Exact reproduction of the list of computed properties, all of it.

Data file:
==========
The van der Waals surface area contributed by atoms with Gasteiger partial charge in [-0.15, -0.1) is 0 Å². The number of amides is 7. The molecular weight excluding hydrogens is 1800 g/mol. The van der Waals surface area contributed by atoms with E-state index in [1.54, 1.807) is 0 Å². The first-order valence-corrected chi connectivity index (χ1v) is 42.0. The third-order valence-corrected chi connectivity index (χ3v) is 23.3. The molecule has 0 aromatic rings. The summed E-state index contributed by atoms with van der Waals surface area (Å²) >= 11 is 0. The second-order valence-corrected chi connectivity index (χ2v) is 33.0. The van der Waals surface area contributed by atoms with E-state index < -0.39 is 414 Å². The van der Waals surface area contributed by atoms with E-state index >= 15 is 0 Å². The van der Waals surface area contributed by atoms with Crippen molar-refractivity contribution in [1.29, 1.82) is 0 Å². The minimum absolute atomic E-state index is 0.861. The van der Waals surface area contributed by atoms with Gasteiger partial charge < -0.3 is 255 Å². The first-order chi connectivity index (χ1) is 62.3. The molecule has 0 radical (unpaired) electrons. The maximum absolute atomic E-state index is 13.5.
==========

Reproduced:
The van der Waals surface area contributed by atoms with Gasteiger partial charge in [-0.15, -0.1) is 0 Å². The number of amides is 7. The molecular weight excluding hydrogens is 1800 g/mol. The van der Waals surface area contributed by atoms with E-state index in [1.54, 1.807) is 0 Å². The first-order valence-corrected chi connectivity index (χ1v) is 42.0. The third-order valence-corrected chi connectivity index (χ3v) is 23.3. The molecule has 0 aromatic rings. The summed E-state index contributed by atoms with van der Waals surface area (Å²) >= 11 is 0. The second-order valence-corrected chi connectivity index (χ2v) is 33.0. The van der Waals surface area contributed by atoms with E-state index < -0.39 is 414 Å². The van der Waals surface area contributed by atoms with E-state index >= 15 is 0 Å². The van der Waals surface area contributed by atoms with Crippen molar-refractivity contribution in [1.29, 1.82) is 0 Å². The minimum absolute atomic E-state index is 0.861. The van der Waals surface area contributed by atoms with Gasteiger partial charge < -0.3 is 255 Å². The first-order chi connectivity index (χ1) is 62.3. The molecule has 0 radical (unpaired) electrons. The maximum absolute atomic E-state index is 13.5.